Eritrean migrants, Sinai_311.
(photo credit: Asmaa Waguih/Reuters)
The public discourse that deals with the issue of infiltrators and migrants from
Africa is missing one central fact: Nearly two-thirds of them come from one
country adjacent to the Red Sea: Eritrea.
Most people remember the
Sudanese, often the Darfuris. But although the word “Eritrea” is mentioned
repeatedly in connection with the phenomenon of infiltration from Africa, we
haven’t stopped for a moment to think outside the box and focus on Eritrea as a
national goal, to solve the problem and deal with the whole
For years, we have been accepting the argument that the
migrants from Eritrea deserve protection as refugees and that they can not be
returned to their country. And I have been saying, for several years now, in
cabinet meetings and to several Israeli prime ministers, that we have to check
these assumptions and challenge them. I also presented my position to
representatives of the UNHCR and to the Foreign Ministry. Unfortunately, so far
I have run into an absolute objection on the part of the Foreign Ministry, which
believes there is nothing that can be done in the current situation. I wish to
challenge this perception and state that at least the issue should be reexamined
from top to bottom.
Eritrea is not far off. It is just two hours’ flight
from here. A country of six million people, composed of different ethnic groups
and religions, situated on the Red Sea on the Horn of Africa. Eritrea gained its
independence in 1993 after its disengagement from Ethiopia, which is still its
Israel has full diplomatic relations with Eritrea, including the
exchange of embassies. The founding president of Eritrea, Isaias Afewerki, was
treated in Israeli hospitals. During Yitzhak Rabin’s government, then-health
minister Dr. Ephraim Sneh inaugurated a hospital established with Israeli
assistance in Eritrea. It is a† poor country in international terms,
although recently deposits of precious metals were discovered that slightly
improve the situation.
In the history of our people. Eritrea is
remembered for the British detention camps holding hundreds of Jewish
underground prisoners, including great names such as Yitzhak Shamir and Meir
In Israel today, there are also Jews from Yemen, particularly
from the British colony of Aden, who got to the other side of the Red Sea to
Asmara, the capital of Eritrea, and later immigrated to Israel after the
establishment of the state. I personally know some who still maintain a
connection with their old homeland.
Eritrea is not a democracy and it is
at the bottom of the ladder in terms of human rights. For this reason and due to
other circumstances, it has lost its charm in the eyes of the United States in
recent years, despite its strategic location.
The United Nations
commissioner for human rights has criticized Eritrea repeatedly while asserting
that if Israel returns the migrants to Eritrea, they will be badly harmed
because they are draft-dodgers. Another problem with Eritrea is the long
dispute with its rival, Ethiopia.
These are convincing arguments and I do
not make light of them at all. But given the dimensions of the national problem
we are facing, they are not enough to justify a complete denial when searching
for an alternative path such as dialogue with Eritrea. I believe that a thorough
study was not carried out to test the veracity of the claims and the real risk
there may be to the lives of the migrants from Eritrea sent back to their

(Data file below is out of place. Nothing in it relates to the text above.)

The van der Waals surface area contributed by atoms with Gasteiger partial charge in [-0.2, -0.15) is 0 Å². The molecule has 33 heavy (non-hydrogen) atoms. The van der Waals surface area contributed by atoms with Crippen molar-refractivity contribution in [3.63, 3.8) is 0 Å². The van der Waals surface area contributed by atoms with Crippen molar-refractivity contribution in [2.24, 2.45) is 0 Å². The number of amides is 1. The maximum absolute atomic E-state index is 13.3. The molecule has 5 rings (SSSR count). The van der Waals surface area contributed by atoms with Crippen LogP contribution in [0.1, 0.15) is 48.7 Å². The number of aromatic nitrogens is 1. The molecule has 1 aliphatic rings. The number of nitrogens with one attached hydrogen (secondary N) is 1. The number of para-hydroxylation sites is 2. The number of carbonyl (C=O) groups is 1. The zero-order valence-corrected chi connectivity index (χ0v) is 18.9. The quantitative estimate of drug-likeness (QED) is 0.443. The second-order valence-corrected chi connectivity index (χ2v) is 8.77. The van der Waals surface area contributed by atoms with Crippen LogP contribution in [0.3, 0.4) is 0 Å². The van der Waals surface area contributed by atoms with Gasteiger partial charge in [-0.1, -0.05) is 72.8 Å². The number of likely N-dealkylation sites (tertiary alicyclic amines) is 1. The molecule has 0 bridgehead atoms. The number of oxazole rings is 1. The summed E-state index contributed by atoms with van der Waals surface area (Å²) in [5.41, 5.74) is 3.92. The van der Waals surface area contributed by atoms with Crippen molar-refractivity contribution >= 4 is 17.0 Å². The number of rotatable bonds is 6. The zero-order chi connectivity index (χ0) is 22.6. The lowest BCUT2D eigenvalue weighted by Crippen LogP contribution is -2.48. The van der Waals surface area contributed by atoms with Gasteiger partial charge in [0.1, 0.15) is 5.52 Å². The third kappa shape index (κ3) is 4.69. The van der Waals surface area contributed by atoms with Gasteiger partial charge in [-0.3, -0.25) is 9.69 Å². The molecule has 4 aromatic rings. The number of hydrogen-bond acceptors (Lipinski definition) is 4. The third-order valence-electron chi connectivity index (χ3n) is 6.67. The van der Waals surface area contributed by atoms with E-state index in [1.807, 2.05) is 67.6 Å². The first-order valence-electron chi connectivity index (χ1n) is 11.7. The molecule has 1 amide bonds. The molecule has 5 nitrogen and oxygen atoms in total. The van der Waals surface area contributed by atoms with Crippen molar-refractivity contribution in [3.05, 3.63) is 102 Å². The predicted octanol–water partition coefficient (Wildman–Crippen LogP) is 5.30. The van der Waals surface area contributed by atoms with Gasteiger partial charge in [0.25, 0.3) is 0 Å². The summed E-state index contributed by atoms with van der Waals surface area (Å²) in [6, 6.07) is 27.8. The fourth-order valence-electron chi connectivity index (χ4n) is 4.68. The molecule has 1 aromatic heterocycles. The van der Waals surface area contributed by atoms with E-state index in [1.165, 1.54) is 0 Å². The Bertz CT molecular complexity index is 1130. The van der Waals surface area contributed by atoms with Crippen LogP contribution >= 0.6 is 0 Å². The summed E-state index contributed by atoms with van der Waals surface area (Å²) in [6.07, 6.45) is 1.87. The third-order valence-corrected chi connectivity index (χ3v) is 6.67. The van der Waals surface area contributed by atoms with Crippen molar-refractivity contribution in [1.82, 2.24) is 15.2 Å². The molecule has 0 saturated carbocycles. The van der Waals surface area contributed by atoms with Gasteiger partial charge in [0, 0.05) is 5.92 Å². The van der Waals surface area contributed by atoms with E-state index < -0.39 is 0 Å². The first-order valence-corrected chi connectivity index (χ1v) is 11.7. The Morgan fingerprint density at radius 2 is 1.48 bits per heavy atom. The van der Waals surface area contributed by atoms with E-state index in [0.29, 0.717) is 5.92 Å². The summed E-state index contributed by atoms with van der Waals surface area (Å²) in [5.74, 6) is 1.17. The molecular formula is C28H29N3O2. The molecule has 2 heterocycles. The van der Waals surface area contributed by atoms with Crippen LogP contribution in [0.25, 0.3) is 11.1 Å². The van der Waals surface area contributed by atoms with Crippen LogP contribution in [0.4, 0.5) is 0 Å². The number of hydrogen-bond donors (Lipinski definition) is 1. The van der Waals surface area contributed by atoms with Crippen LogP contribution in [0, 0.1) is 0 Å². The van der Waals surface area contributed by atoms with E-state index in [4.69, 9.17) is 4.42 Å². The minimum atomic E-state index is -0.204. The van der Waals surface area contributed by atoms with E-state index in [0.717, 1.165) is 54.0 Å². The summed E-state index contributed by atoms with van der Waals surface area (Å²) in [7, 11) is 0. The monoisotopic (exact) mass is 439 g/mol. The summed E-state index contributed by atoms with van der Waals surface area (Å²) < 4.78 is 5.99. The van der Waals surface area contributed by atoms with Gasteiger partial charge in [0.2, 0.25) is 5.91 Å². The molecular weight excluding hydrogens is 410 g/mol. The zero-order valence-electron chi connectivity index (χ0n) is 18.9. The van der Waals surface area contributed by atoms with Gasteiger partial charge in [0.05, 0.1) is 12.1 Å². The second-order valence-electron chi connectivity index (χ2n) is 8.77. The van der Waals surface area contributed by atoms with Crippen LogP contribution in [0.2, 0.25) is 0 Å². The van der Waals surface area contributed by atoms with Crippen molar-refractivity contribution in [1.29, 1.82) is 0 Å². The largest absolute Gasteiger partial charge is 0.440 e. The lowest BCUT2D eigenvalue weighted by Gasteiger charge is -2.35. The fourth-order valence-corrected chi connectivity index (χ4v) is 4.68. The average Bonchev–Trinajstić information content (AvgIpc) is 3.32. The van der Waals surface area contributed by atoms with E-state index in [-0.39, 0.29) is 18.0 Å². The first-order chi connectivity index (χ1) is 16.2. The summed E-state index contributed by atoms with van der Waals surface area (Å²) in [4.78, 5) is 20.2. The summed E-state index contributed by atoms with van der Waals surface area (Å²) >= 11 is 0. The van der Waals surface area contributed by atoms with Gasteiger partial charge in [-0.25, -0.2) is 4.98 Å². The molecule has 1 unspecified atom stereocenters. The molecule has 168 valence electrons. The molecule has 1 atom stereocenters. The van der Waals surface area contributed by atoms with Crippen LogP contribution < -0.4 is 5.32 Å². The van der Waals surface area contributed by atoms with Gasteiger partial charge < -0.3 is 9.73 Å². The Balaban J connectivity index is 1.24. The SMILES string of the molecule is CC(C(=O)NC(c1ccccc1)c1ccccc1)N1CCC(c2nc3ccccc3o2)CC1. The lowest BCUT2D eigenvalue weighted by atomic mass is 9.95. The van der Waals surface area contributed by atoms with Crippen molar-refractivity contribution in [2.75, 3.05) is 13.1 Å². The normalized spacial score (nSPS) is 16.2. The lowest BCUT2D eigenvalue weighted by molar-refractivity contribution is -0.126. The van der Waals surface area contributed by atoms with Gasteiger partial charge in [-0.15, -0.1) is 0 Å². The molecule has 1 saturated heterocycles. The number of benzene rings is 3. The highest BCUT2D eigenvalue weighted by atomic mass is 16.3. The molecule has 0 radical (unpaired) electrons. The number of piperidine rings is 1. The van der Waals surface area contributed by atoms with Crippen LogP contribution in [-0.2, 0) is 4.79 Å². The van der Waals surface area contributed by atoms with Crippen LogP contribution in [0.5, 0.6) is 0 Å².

I think we have not examined the various interests and the
relevant levers that could lead to a change in the situation and to establishing
an understanding with the leaders of this country. In short, Israel’s policy
toward Eritrea has not been tested in terms of the current crisis, as a result
of which tens of thousands of Eritreans have infiltrated Israel and hundreds of
thousands more may be on their way.
The necessary data have not been
relayed to the political echelon, nor has the problem been formulated in a way
that we can think creatively about how to use the right political and economic
tools to change the basic humanitarian situation with regard to Eritrean
Certainly, there has not been a formal interface with the
president of Eritrea, and no meaningful political steps have been taken to
change the trend from the bottom, which would satisfy the UNHCR and the rights
organizations in Israel that feed primarily on information provided to them by
the infiltrators themselves.
Moreover, when Israel has such a significant
strategic objective, we cannot demonstrate ignorance and a lack of basic
knowledge of a country that has provided us with tens of thousands of
job-seekers or refugees who come here in roundabout ways.
The time has
come for the prime minister to appoint a team of experts which should include
professionals relevant to all aspects of this target country, and offer an
appropriate outline for diplomatic, political, economic and legal action that
would totally change the direction of that which exists today.
for example, offer a really unorthodox proposal – that Israel negotiate with the
government of Eritrea to establish a treaty that would allow legal employment of
some infiltrators, in nursing and agriculture, as it does with the Philippines
and Sri Lanka, for a limited, defined period of employment at the end of which
the employees would return to their country of origin with their money and would
be welcomed back.
We are in an emergency situation with regard to the
dimensions of the illegal migration from Africa. In such a situation, we
must think outside the box. We must focus our attention on Eritrea
diplomatically and economically, and fundamentally change our perception and
policy regarding infiltrators from the country. The government and the Knesset
Foreign Affairs and Defense Committee must address this problem
urgently.The writer is a Labor MK.
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